Vestal et al v. First Recovery Group, LLC et al

Filing 47

ORDER granting in part 3 Defendant First Recovery Group, LLC's Motion to Dismiss; denying 8 Plaintiff's Motion to Remand to State Court. Plaintiff has fourteen (14) days from the date of this Order to file an Amended Complaint consistent with this Order. Signed by Judge Paul G. Byron on 2/12/2018. (JRJ)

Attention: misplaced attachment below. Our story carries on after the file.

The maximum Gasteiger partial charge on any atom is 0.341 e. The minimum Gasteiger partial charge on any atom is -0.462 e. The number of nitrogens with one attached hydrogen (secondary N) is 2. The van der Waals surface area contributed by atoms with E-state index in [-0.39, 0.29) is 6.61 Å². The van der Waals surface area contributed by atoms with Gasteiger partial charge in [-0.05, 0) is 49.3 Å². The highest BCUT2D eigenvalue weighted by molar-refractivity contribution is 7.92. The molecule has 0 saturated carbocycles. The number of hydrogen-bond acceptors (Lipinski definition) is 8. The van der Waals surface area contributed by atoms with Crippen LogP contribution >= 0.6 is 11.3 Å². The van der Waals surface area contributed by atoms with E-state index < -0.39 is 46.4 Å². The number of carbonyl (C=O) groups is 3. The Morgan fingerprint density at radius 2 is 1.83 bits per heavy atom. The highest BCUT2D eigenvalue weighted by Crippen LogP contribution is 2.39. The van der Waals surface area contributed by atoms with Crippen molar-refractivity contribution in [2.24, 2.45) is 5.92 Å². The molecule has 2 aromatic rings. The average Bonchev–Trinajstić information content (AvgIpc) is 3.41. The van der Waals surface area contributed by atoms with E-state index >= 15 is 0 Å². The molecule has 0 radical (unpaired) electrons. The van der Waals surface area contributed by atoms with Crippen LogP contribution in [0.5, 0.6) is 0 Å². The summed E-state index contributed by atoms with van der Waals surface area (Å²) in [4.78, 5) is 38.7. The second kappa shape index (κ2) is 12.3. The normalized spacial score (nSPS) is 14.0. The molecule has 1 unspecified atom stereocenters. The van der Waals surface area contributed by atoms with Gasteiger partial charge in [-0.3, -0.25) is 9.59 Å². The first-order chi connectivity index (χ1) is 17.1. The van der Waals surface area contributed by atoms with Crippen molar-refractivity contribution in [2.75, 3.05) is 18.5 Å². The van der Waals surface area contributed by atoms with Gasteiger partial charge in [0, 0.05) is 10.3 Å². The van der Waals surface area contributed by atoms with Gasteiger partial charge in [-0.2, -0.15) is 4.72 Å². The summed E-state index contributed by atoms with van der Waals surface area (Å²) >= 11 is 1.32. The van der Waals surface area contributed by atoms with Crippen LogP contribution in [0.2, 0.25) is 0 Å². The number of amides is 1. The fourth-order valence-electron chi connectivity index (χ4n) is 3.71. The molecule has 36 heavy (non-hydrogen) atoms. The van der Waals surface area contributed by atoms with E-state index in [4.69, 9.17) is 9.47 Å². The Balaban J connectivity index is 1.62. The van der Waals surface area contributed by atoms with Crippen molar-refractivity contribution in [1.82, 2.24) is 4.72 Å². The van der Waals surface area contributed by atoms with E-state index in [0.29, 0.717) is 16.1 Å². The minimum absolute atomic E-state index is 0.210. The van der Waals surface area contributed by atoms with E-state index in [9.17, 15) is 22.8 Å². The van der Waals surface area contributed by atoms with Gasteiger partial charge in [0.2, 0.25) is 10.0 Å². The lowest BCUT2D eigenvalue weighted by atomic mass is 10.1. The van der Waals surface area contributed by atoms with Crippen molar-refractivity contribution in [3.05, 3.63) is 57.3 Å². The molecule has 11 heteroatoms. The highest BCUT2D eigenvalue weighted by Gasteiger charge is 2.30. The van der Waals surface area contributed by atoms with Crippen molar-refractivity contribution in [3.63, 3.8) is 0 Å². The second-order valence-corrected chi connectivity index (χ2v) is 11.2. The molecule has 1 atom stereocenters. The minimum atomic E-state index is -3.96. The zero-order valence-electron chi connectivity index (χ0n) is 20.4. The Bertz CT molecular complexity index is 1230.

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UNITED STATES DISTRICT COURT MIDDLE DISTRICT OF FLORIDA ORLANDO DIVISION VICTORIA VESTAL and EMMANUEL VESTAL, Plaintiffs, v. Case No: 6:17-cv-1567-Orl-40KRS FIRST RECOVERY GROUP, LLC and ARMANDO PAYAS, Defendants. / ORDER This cause comes before the Court without oral argument on the following: 1. Plaintiff’s Motion for Remand and Memorandum of Law (Doc. 8), filed September 26, 2017; 2. Defendant First Recovery Group, LLC’s Response to Plaintiff’s Motion for Remand (Doc. 14), filed October 10, 2017; 3. Defendant First Recovery Group, LLC’s Motion to Dismiss (Doc. 3), filed September 5, 2017; 4. Plaintiff’s Response to Defendant’s Motion to Dismiss (Doc. 27), filed November 6, 2017; and 5. Defendant’s Reply in Support of Its Motion to Dismiss (Doc. 35), filed November 27, 2017. The parties have completed their briefing and the Court is otherwise fully advised on the premises. For the following reasons, Plaintiff’s Motion for Remand is due to be denied, and Defendant’s Motion to Dismiss is due to be granted in part. I. BACKGROUND The present lawsuit relates to an earlier medical malpractice action brought by VEV (“Plaintiff”), a minor, by and through Victoria Vestal and Emmanel Vestal, VEV’s parents. On February 22, 2013, VEV was injured in an automobile accident. (Doc. 2, ¶ 8). The complaint alleges that VEV’s healthcare providers were negligent, resulting in severe injuries. (Id. ¶ 9). Plaintiff then filed a medical malpractice suit. (Id. ¶ 12). Defendant, Armando Payas (“Payas”), was appointed guardian ad litem to VEV and was a named defendant in the malpractice case. (Id. ¶ 7). Plaintiff alleges Payas is an attorney licensed in Florida, and maintains a regular office in Florida. (Id. ¶¶ 5–6). On February 7, 2017, Defendant First Recovery Group, LLC (“FRG”) 1 advised Plaintiff it was asserting a $14,089.79 subrogation lien in connection with the suit. (Id. ¶ 11). In reliance of FRG’s representation, Plaintiff settled the medical malpractice lawsuit; the settlement was approved by a court on May 12, 2017. (Id. ¶¶ 12, 14). Subsequently, on July 18, 2017, FRG advised Plaintiff that it was actually asserting a $144,861.95 subrogation lien. (Id. ¶ 15). This suit followed. On July 26, 2017, Plaintiff filed a state court complaint seeking a declaratory judgment that FRG is only entitled to recover $14,089.79 for Medicaid claims paid on VEV’s behalf. (Id. ¶ 19). On August 29, 2017, FRG removed to this Court on the basis of diversity jurisdiction. (Doc. 1). In the Notice of Removal, FRG asserted that Payas is not a proper defendant, and that the parties are completely diverse if Payas is properly disregarded. (Id. ¶ 11). 1 FRG was retained by WellCare, a Medicaid plan, to represent it in connection with WellCare’s rights to subrogation or reimbursement in connection to Medicaid claims paid on behalf of VEV. (Id. ¶ 4). 2 II. DISCUSSION A. Plaintiff’s Motion for Remand Plaintiff now moves to remand to state court, arguing that removal was improper for two reasons: (1) the parties are not completely diverse, and (2) Plaintiff failed to obtain consent from all Defendants to remove. (Id. ¶¶ 18, 37). Plaintiff contends that Payas is a proper defendant in this suit, thus complete diversity of citizenship is absent. (Id. ¶¶ 20, 22, 32, 35). Moreover, because Payas was a proper defendant, FRG was required to obtain Payas’ consent as a pre-requisite to removal. (Id. ¶¶ 37–39). Defendant counters that Plaintiff fraudulently joined Payas to defeat diversity jurisdiction. (Doc. 14, ¶ 6). Defendant avers that no “bona fide controversy” exists between VEV and Payas, VEV’s guardian ad litem, thus barring Payas from being joined as a defendant. (Id.). 1. Fraudulent Joinder Title 28 U.S.C. § 1441(a) authorizes a defendant to remove a civil action from state court to federal court where the controversy lies within the federal court’s original jurisdiction. When a case is removed from state court, the removing party bears the burden of establishing federal subject matter jurisdiction by a preponderance of the evidence. McCormick v. Aderholt, 293 F.3d 1254, 1257 (11th Cir. 2002) (per curiam). Because removal from state court constitutes an infringement upon state sovereignty, the procedural requirements for removal must be strictly construed, and all doubts about the propriety of removal must be resolved in favor of remand. Russell Corp. v. Am. Home Assurance Co., 264 F.3d 1040, 1049–50 (11th Cir. 2001). 3 FRG invokes this Court’s diversity jurisdiction pursuant to 28 U.S.C. § 1332. Section 1332 confers jurisdiction to the district courts over “all civil actions where the matter in controversy exceeds the sum or value of $75,000 . . . and is between citizens of different States.” 28 U.S.C. § 1332(a)(1). Diversity jurisdiction requires that all plaintiffs be diverse from all defendants. U. of S. Ala. v. Am. Tobacco Co., 168 F.3d 405, 412 (11th Cir. 1999). Under the fraudulent joinder doctrine, a facially non-diverse action “may nevertheless be removable if the joinder of the non-diverse party . . . were fraudulent.” Triggs v. John Crump Toyota, Inc., 154 F.3d, 1284, 1287 (11th Cir. 1998). “In a removal case alleging fraudulent joinder, the removing party has the burden of proving that either: (1) there is no possibility the plaintiff can establish a cause of action against the resident defendant; or (2) the plaintiff has fraudulently pled jurisdictional facts to bring the resident defendant into state court.” Pacheco de Perez v. AT & T Co., 139 F.3d 1368, 1380 (11th Cir. 1998). Fraudulent joinder determinations depend upon the plaintiff’s pleadings. Id. District courts must view factual allegations in the light most favorable to the plaintiff and uncertainties are to be resolved in the plaintiff’s favor. Id. FRG argues there is no possibility that Plaintiff can establish a cause of action against the non-diverse defendant, Payas, therefore his joinder was fraudulent. A “plaintiff need not have a winning case against the allegedly fraudulent defendant; he need only have a possibility of stating a valid cause of action in order for the joinder to be legitimate.” Triggs, 154 F.3d at 1287. A review of the Complaint fails to disclose any facially colorable claims against Payas. (Doc. 2). The paragraphs mentioning Payas set forth his background information (see Doc. 2, ¶¶ 5–7, 13) and indicate that his and Plaintiff’s 4 interests are aligned. 2 There is no indication that Plaintiff is pursuing any claims, or a judgment, against Payas. The Court is therefore satisfied that “there is no possibility” of Plaintiff establishing a cause of action against Payas, rendering his joinder fraudulent. See Pacheco de Perez, 139 F.3d 1380. Generally, all defendants must consent to remove an action to federal court. However, “[a] fraudulently joined defendant need not consent to removal.” Restivo v. Bank of Am. Corp., 618 F. App’x 537, 540 n.5 (11th Cir. 2015). Such a requirement would be nonsensical. Accordingly, Defendant’s removal was proper, and Plaintiff’s Motion to Remand is denied. B. Defendant’s Motion to Dismiss 1. Subject Matter Jurisdiction–Statutory Exhaustion Requirement FRG first argues that Plaintiff’s failure to exhaust administrative remedies in accordance with Florida’s Medicaid statute, the Medicaid Third-Party Liability Act (“MTPLA”), deprives this Court of subject matter jurisdiction. (Doc. 3, pp. 7–9). Challenges to subject matter jurisdiction come in two forms: “facial attacks” and “factual attacks.” Lawrence v. Dunbar, 919 F.2d 1525, 1528–29 (11th Cir. 1990). Facial 2 At all times material hereto, in reliance on the amount of the subrogation lien asserted in Defendant, FIRST RECOVERY GOUP, LLC, February 7, 2017 correspondence, Defendant, ARMANDO PAYAS, on behalf of Plaintiffs settled their medical malpractice lawsuit against all healthcare providers who rendered negligent care and treatment to [VEV]. ... At all times material hereto, Plaintiffs and ARMANDO PAYAS relied on the representation by Defendant, FIRST RECOVERY GROUP, LLC, on February 7, 2017. (Doc. 2, ¶¶ 12, 15). 5 attacks only require the court to determine if the plaintiff has alleged a sufficient basis for subject matter jurisdiction. Id. at 1529. As such, the allegations within the complaint are assumed true for the purpose of the motion. Id. On the other hand, factual attacks challenge the existence of subject matter jurisdiction irrespective of what the complaint alleges. Garcia v. Copenhaver, Bell & Assocs., M.D’s, P.A., 104 F.3d 1256, 1260–61 (11th Cir. 1997). Accordingly, courts may consider information outside of the pleadings— including testimony, affidavits, and other evidence—and may make factual findings to resolve the motion. McElmurray v. Consol. Gov’t of Augusta-Richmond Cty., 501 F.3d 1244, 1251 (11th Cir. 2007). Subject matter jurisdiction must exist at the time the action is commenced, and the party who invokes a federal court’s subject matter jurisdiction bears the burden of establishing the propriety of exercising that jurisdiction. See Mas v. Perry, 489 F.2d 1396, 1399 (5th Cir. 1974). 3 Although FRG frames its failure-to-exhaust argument in terms of subject matter jurisdiction, it is unclear whether the exhaustion requirement is a jurisdictional requirement, or merely a procedural “claim-processing rule[].” See Santiago-Lugo v. Warden, 785 F.3d 467, 471–73 (11th Cir. 2015). Because the same result is reached under either characterization, the Court will assume without deciding that FRG’s subject matter jurisdiction characterization is correct. According to FRG, the MTPLA prescribes an administrative appeals process that must be exhausted before filing a lawsuit, (Doc. 3, pp. 8–9), and Plaintiff’s failure to follow that procedure before bringing this action deprives the Court of jurisdiction. (Id. at 9–11). 3 In Bonner v. City of Prichard, 661 F.2d 1206, 1209 (11th Cir. 1981) (en banc), the Eleventh Circuit adopted as binding precedent all of the decisions of the former Fifth Circuit that were handed down prior to October 1, 1981. 6 In response, Plaintiff avers that an earlier version of the MTPLA applies which does not require exhaustion of administrative remedies. (Doc. 27, ¶¶ 22–26). Plaintiff asserts that, because the lien at issue attached “on or before March 15, 2013,” more than three months before the amended MTPLA went into effect, the pre-amendment MTPLA governs this case. (Id. ¶¶ 9–10). a. Federal Law The Medicaid program provides federal and state funding to pay healthcare costs for individuals who cannot afford it. Ark. Dep’t of Health & Human Servs. v. Ahlborn, 547 U.S. 268, 275 (2006). All fifty states participate in Medicaid. Id. The federal government pays a substantial portion of Medicaid costs. Id. In return, the states pay a portion and must comply with certain statutory requirements. Id. One such requirement is that states “seek reimbursement for medical expenses incurred on behalf of beneficiaries who later recover from third-party tortfeasors.” Wos v. E.M.A. ex rel. Johnson, 568 U.S. 627, 633 (2013); Ahlborn, 547 U.S. at 275. The U.S. Code imposes additional obligations: States must require beneficiaries “to assign the State any rights . . . to support (specified as support for the purpose of medical care by a court or administrative order) and to payment for medical care from any third party.” States receiving Medicaid must also “ha[ve] in effect laws under which, to the extent that payment has been made under the State plan for medical assistance for health care items or services furnished to an individual, the State is considered to have acquired the rights of such individual to payment by any other party for such health care items or services.” Wos, 568 U.S. at 633 (first quoting 42 U.S.C. § 1396k(a)(1)(A), then quoting 42 U.S.C. § 1396a(a)(25)(H)). 7 b. Florida Law The MTPLA provides that Medicaid is to be “the payor of last resort,” and, if a liable third-party makes payments to a beneficiary for expenses paid through Medicaid, then Medicaid is to be repaid from the proceeds of the third-party payment(s). Fla. Stat. § 409.910(1). Section 409.910(6) establishes the mechanisms by which the State of Florida gains rights to third-party benefits. Florida is entitled to an automatic lien for the amount of Medicaid assistance to a beneficiary as a result of “any covered injury or illness for which a third party is or may be liable . . . .” Fla. Stat. § 409.910(6)(c). This lien attaches to the “collateral,” which includes various recovery rights against third parties as well as judgments, settlements, and proceeds. Id. § 409.901(7). 4 The State’s “lien attaches [and perfects] automatically when a recipient first receives treatment” that is paid through Medicaid. Id. § 409.910(6)(c)(1). 4 Fla. Stat. § 409.901(7) is comprised of three subsections, each describing property that meet the definition of “collateral.” They are: (a) Any and all causes of action, suits, claims, counterclaims, and demands that accrue to the recipient or to the recipient’s legal representative, related to any covered injury, illness, or necessary medical care, goods, or services that necessitated that Medicaid provide medical assistance. (b) All judgments, settlements, and settlement agreements rendered or entered into and related to such causes of action, suits, claims, counterclaims, demands, or judgments. (c) Proceeds, as defined in this section. Id. “Proceeds means whatever is received upon the sale, exchange, collection, or other disposition of the collateral or proceeds thereon and includes insurance payable by reason of loss or damage to the collateral or proceeds.” Id. § 409.901(26). 8 The amount the State may recover from a Medicaid beneficiary for third-party payments is determined by formula. Id. § 409.910(11)(f). Section 409.910(17)(b) prescribes an administrative procedure for challenging § 409.910(11)(f) calculations: If federal law limits the agency to reimbursement from the recovered medical expense damages, a recipient, or his or her legal representative, may contest the amount designated as recovered medical expense damages payable to the agency pursuant to the formula specified in paragraph (11)(f) by filing a petition under chapter 120 within 21 days after the date of payment of funds to the agency or after the date of placing the full amount of the third-party benefits in the trust account for the benefit of the agency pursuant to paragraph (a). The petition shall be filed with the Division of Administrative Hearings. Id. § 409.910(17)(b) (emphasis added). That administrative process “is the exclusive method for challenging” the State’s reimbursement calculation. Id. Fla. Stat. § 409.910(17)(b) was given effect on July 1, 2013. 2013 Fla. Sess. Law Serv. 150 (West). The subsection was enacted to comply with the U.S. Supreme Court’s recent decision in Wos v. E.M.A. ex rel. Johnson, 568 U.S. 627 (2013), 5 which “casts doubt” on the validity of Florida’s Medicaid reimbursement calculation provision, § 409.910(11)(f). Fla. Staff Analysis, H.B. 939, at 7–8 (June 10, 2013). The administrative hearing procedure “effectively mak[es] the [§ 409.910(11)(f)] statutory presumption rebuttable.” Id. at 8. 5 In Wos, the Supreme Court struck down a North Carolina statute that required “up to one-third of any damages recovered by a beneficiary for a tortious injury be paid to the State to reimburse it for” Medicaid payments it made for treatment of the injury. 568 U.S. at 636. The Court held that the state law was pre-empted by the federal antilien law, 42 U.S.C. § 1396p(a)(1), which prevents a State from recovering any portion of a Medicaid beneficiary’s judgment or settlement not “designated as payment[] for medical care.” Id. at 630, 636 (quoting Ahlborn, 547 U.S. at 284). 9 c. Present Litigation The Court first addresses whether the pre- or post-amendment MTPLA applies to this case. The parties dispute which version of the law applies to the instant case, however, the Court is satisfied that the post-amendment law binds. This very issue was addressed in Suarez v. Port Charlotte HMA, LLC, 171 So. 3d 740 (Fla. 2d D.C.A. 2015) (per curiam). The Suarez court found that the (postamendment) Fla. Stat. § 409.910(17)(b) administrative appeal procedure applied in a case where a medical malpractice suit—which was filed before the amendment, and was predicated on pre-amendment injuries and Medicaid payments—was settled after the amended MTPLA was enacted. Id. 6 In that case, Florida’s Second District Court of Appeals held that “the recovery of third-party benefits . . . causes [the State’s] right to recovery to vest.” Id. at 742. Because the State’s right to recovery vested after the amendment, the post-amendment Medicaid statute applied. Id. According to the Complaint, Plaintiff’s medical malpractice settlement was approved on May 12, 2017, nearly four years after the MTPLA’s amendment. (Doc. 2, ¶ 14). Therefore, the post-amendment version of the MTPLA applies. See Suarez, 171 So. 3d at 742. The Court now turns to whether Plaintiff was required to exhaust the Fla. Stat. § 409.910(17)(b) procedural appeals before filing suit, as FRG contends. (Doc. 3, p. 10). FRG cites a number of cases, none of which involve the MTPLA, for the proposition that disputes regarding subrogation liens are subject to administrative exhaustion. (Doc. 6 “Because the settlement . . . was not reached until 2014, [the State] had no right to recovery until that time. Accordingly, the 2013 version of this statute controls.” Id. 10 3, pp. 7–8). The Court is unpersuaded by these cases. Defendant first cites a Fifth Circuit Court of Appeals case that deals with claims arising under the Employee Retirement Income Security Act, not Medicaid, and is therefore inapposite. Arana v. Ochsner Health Plan, 338 F.3d 433 (5th Cir. 2003). The following three cases cited by Defendant are inapposite for the same reasons. Mallon v. Trover Sols. Inc., 613 F. App’x 142 (3d Cir. 2015); Singh v. Prudential Health Care Plan, Inc., 335 F.3d 278 (4th Cir. 2003); Barnes v. Humana, Inc., No. 4:13–cv–0068–DGK, 2013 WL 4434391 (W.D. Mo. Aug. 14, 2013). FRG next cites several cases involving Medicare claims for a similar proposition. (Doc. 3, p. 8). Likewise, these cases are unpersuasive because the federal statute prescribing administrative remedies for Medicare claims is much broader than Fla. Stat. § 409.910(17)(b). Einhorn v. CarePlus Health Plans, Inc., 43 F. Supp. 3d 1329, 1331–32 (S.D. Fla. 2014). FRG next argues that Plaintiff’s challenge to the amount of the Medicaid lien requires administrative exhaustion under the MTPLA based on (i) the text of § 409.910(17)(b), and (ii) the holdings in a Florida District Court of Appeals case and a Department of Administrative Hearings Order. 7 (Doc. 3, p. 4). The Court’s MTPLA analysis begins with the text of § 409.910(17)(b). “The polestar of a statutory construction analysis is legislative intent.” W. Fla. Reg’l Med. Ctr., Inc. v. See, 79 So. 3d 1, 8–9 (Fla. 2012). Courts must first look to the plain meaning of a statute to discern legislative intent. Id. If the meaning of the statute is clear and unambiguous, the court must apply that clear meaning. Id. If a statute is ambiguous, then courts apply 7 The Department of Administrative Hearings is the administrative body tasked with adjudicating administrative appeals. Fla. Stat. § 409.910(17)(b). 11 the rules of statutory construction, “which may include the examination of a statute’s legislative history and the purpose behind its enactment.” Id. Fla. Stat. § 409.910(17)(b) establishes an administrative appeals process that allows individuals to challenge State reimbursement requests arrived at through § 409.910(11)(f)’s “formula-based allocation.” Gallardo ex rel. Vassallo v. Dudek, 263 F. Supp. 3d 1247, 1251; see also supra. Specifically, it was aimed at bringing the MTPLA into compliance with Wos v. E.M.A. The Wos Court invalidated a North Carolina Medicaid reimbursement statute because it authorized the State to recover third-party payments, portions of which were immune from reimbursement under the federal anti-lien law. 568 U.S. at 630, 636. Consistent with this holding, the MTPLA provision outlining the newlycreated reimbursement administrative appeal procedure begins: “If federal law limits the agency to reimbursement . . . .” Fla. Stat. § 409.910(17)(b). (emphasis added) Further, the provision explicitly authorizes challenges to “the amount designated as recovered medical expense damages payable to the agency pursuant to the formula specified in paragraph (11)(f). Id. (emphasis added). This statute authorizes appeals of calculations made by the State of Florida under § 409.910(11)(f) on the grounds that the amounts sought violated the federal anti-lien law. As noted above, the legislative history of Fla. Stat. § 409.910(17)(b) reinforces this conclusion. Fla. Staff Analysis, H.B. 939, at 7–8 (June 10, 2013). The present declaratory judgment action does not implicate MTPLA’s administrative exhaustion requirement because it does not involve a challenge to a Medicaid reimbursement calculation. Plaintiff’s suit is a collateral attack on a lien asserted by FRG (on behalf of WellCare), and is premised on a reliance theory—to wit, because 12 Plaintiff relied on FRG’s February 7, 2017, representation as to the lien amount in settlement negotiations, FRG and WellCare are not entitled to reimbursement exceeding the amount initially requested. Both the plain meaning of § 409.910(17)(b) and the legislative history buttress this conclusion. Plaintiff was therefore not required to exhaust administrative appeals pursuant to § 409.901(17)(b). Neither opinion cited by Plaintiff on this issue affect the foregoing analysis. The Division of Administrative Hearings Order merely applied the statutory framework to a Medicaid beneficiary’s challenge of a Fla. Stat. § 409.910 (11)(f) reimbursement calculation. Delgado v. Agency for Health Care Admin., No. 17-2084MTR, 2016 WL 7047518 (Div. of Admin. Hearings Nov. 30, 2016). Similarly, the Florida District Court of Appeals decision cited involved another straightforward challenge to a § 409.910(11)(f) calculation. Willoughby v. Agency for Health Care Admin., 212 So. 3d 516 (Fla. 2d D.C.A. 2017). Neither decision supports the proposition that a collateral attack to a Medicaid reimbursement lien based on state law implicates Fla. Stat. § 409.910(17)(b)’s administrative exhaustion requirement. d. Administrative Appeal Under WellCare’s Staywell Plan FRG further argues the Complaint should be dismissed because Plaintiff failed to exhaust administrative appeals mandated by WellCare’s Staywell Plan. (Doc. 3, p. 10). In support, FRG counsels that the “Court may consider WellCare’s Staywell Florida Medicaid Member Handbook because the document is central to the claim and its authenticity is not challenged.” (Doc. 3, p. 10 (citing Day v. Taylor, 400 F.3d 1272, 1276 (11th Cir. 2005)). However, the WellCare StayWell Florida Medicaid Member Handbook 13 is not central to Plaintiff’s claim, and therefore not within the Court’s scope of review at this stage. 2. Stating a Claim–FRG as an Improper Defendant FRG argues that Plaintiff’s Complaint should be dismissed for failure to state a claim because FRG is an improper defendant. (Doc. 3, p. 11). A Rule 12(b)(6) motion to dismiss tests the legal sufficiency of the plaintiff’s complaint. In order to survive the motion, the complaint must “state a claim to relief that is plausible on its face.” Bell Atl. Corp. v. Twombly, 550 U.S. 544, 570 (2007). A claim is plausible on its face when the plaintiff alleges enough facts to “allow[] the court to draw the reasonable inference that the defendant is liable for the misconduct alleged.” Ashcroft v. Iqbal, 556 U.S. 662, 678 (2009). The mere recitation of the elements of a claim is not enough, and the district court need not give any credence to legal conclusions that are unsupported by sufficient factual material. Id. District courts must accept all well-pleaded allegations within the complaint and any documents attached thereto as true and must read the complaint in the light most favorable to the plaintiff. Hunnings v. Texaco, Inc., 29 F.3d 1480, 1484 (11th Cir. 1994) (per curiam). The Complaint alleges FRG “was and is retained by WellCare, a Medicaid plan, to represent WellCare in connection with their rights of subrogation and/or recovery regarding medical claims paid on behalf of” Plaintiff. (Doc. 2, ¶ 4 (emphasis added)). Because the right of repayment at issue in this suit “belongs to WellCare, a Medicaid plan,” FRG contends that Plaintiff failed to state a claim against FRG or demonstrate an adverse relationship between FRG and Plaintiff. (Doc. 3, p. 12). Plaintiff responds that FRG is a properly-named Defendant, as evidenced by FRG’s representations that they 14 were representing WellCare in connection with their subrogation rights and FRG’s directions that all correspondence regarding the disputed lien be sent solely to FRG. (Doc. 27, ¶ 48). Declaratory judgment is proper only where an actual controversy is before the court. The Florida Supreme Court has held that all “antagonistic and adverse interest[s]” must be present in an action as a precondition to the entry of declaratory judgment. May v. Holley, 59 So. 2d 636, 639 (Fla. 1952). 8 The Court agrees that FRG is the improper Defendant in this action. The Complaint alleges that FRG acted as an agent to represent WellCare in connection with subrogation and/or lien rights belonging to WellCare. FRG has no legal claim to the funds purportedly subject to WellCare’s lien. Therefore, in this action seeking a declaration as to the amount of WellCare’s statutory lien, the proper Defendant is Wellcare, not FRG. That FRG acted as WellCare’s agent does not disturb the conclusion that Plaintiff and WellCare are the parties with antagonistic legal interests. 8 In a decision interpreting an earlier version of Florida’s declaratory judgment statute, the court set forth the elements that must be present to demonstrate that the action is “judicial in nature” and that a declaratory judgment is within the constitutional authority of the court. Importantly, the court stated: Before any proceeding for declaratory relief should be entertained it should be clearly made to appear . . . that there is some person or persons who have, or reasonably may have an actual, present, adverse[,] and antagonistic interest in the subject matter, either in fact or law; that the antagonistic and adverse interests are all before the court by proper process or class representation and that the relief sought is not merely the giving of legal advice by the courts or the answer to questions propounded from curiosity. Id. (emphasis added). 15 III. CONCLUSION For the aforementioned reasons, it is ORDERED AND ADJUDGED that: 1. Plaintiff’s Motion for Remand and Memorandum of Law (Doc. 8) is DENIED; 2. Defendant’s Motion to Dismiss (Doc. 3) is GRANTED IN PART. 3. The Complaint (Doc. 2) is DISMISSED WITHOUT PREJUDICE. Plaintiff has fourteen (14) days from the date of this Order to file an Amended Complaint consistent with this Order. DONE AND ORDERED in Orlando, Florida, on February 12, 2018. Copies furnished to: Counsel of Record Unrepresented Parties 16